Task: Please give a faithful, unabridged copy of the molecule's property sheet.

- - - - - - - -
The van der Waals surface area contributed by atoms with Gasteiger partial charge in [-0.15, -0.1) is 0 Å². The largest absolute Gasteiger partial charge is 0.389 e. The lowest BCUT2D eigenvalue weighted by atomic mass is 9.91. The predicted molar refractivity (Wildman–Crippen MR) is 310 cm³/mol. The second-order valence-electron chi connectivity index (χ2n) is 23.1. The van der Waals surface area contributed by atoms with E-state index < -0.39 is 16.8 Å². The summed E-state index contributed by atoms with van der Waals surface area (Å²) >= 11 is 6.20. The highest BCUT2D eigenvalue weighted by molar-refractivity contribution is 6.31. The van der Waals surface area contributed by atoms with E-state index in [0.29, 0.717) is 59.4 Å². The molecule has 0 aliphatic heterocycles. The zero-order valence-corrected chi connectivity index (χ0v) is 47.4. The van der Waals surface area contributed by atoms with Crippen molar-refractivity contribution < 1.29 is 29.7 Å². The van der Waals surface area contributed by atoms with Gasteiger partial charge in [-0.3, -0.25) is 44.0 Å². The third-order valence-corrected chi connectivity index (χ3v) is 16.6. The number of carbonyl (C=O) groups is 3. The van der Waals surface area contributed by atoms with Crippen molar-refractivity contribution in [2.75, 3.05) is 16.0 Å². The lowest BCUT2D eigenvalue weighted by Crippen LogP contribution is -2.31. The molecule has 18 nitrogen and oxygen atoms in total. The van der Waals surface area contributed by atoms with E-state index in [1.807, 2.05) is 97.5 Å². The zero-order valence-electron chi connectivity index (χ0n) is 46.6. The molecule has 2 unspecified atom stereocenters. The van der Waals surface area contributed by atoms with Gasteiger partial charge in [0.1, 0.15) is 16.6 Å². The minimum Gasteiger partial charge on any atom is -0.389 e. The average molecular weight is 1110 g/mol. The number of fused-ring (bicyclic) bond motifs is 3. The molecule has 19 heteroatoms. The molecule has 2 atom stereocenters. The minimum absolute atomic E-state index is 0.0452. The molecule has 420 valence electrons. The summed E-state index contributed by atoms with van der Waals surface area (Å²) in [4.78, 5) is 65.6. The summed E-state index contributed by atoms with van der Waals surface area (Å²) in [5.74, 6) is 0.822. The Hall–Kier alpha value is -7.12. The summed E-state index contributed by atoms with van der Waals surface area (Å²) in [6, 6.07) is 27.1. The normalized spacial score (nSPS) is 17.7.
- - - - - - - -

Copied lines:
The van der Waals surface area contributed by atoms with Gasteiger partial charge in [-0.15, -0.1) is 0 Å². The largest absolute Gasteiger partial charge is 0.389 e. The lowest BCUT2D eigenvalue weighted by atomic mass is 9.91. The predicted molar refractivity (Wildman–Crippen MR) is 310 cm³/mol. The second-order valence-electron chi connectivity index (χ2n) is 23.1. The van der Waals surface area contributed by atoms with E-state index < -0.39 is 16.8 Å². The summed E-state index contributed by atoms with van der Waals surface area (Å²) >= 11 is 6.20. The highest BCUT2D eigenvalue weighted by molar-refractivity contribution is 6.31. The van der Waals surface area contributed by atoms with E-state index in [0.29, 0.717) is 59.4 Å². The molecule has 0 aliphatic heterocycles. The zero-order valence-corrected chi connectivity index (χ0v) is 47.4. The van der Waals surface area contributed by atoms with Crippen molar-refractivity contribution < 1.29 is 29.7 Å². The van der Waals surface area contributed by atoms with Gasteiger partial charge in [-0.3, -0.25) is 44.0 Å². The third-order valence-corrected chi connectivity index (χ3v) is 16.6. The number of carbonyl (C=O) groups is 3. The van der Waals surface area contributed by atoms with Crippen molar-refractivity contribution in [2.75, 3.05) is 16.0 Å². The lowest BCUT2D eigenvalue weighted by Crippen LogP contribution is -2.31. The molecule has 18 nitrogen and oxygen atoms in total. The van der Waals surface area contributed by atoms with E-state index in [1.807, 2.05) is 97.5 Å². The zero-order valence-electron chi connectivity index (χ0n) is 46.6. The molecule has 2 unspecified atom stereocenters. The van der Waals surface area contributed by atoms with Gasteiger partial charge in [0.1, 0.15) is 16.6 Å². The minimum Gasteiger partial charge on any atom is -0.389 e. The average molecular weight is 1110 g/mol. The number of fused-ring (bicyclic) bond motifs is 3. The molecule has 19 heteroatoms. The molecule has 2 atom stereocenters. The minimum absolute atomic E-state index is 0.0452. The molecule has 420 valence electrons. The summed E-state index contributed by atoms with van der Waals surface area (Å²) in [4.78, 5) is 65.6. The summed E-state index contributed by atoms with van der Waals surface area (Å²) in [5.74, 6) is 0.822. The Hall–Kier alpha value is -7.12. The summed E-state index contributed by atoms with van der Waals surface area (Å²) in [6, 6.07) is 27.1. The normalized spacial score (nSPS) is 17.7.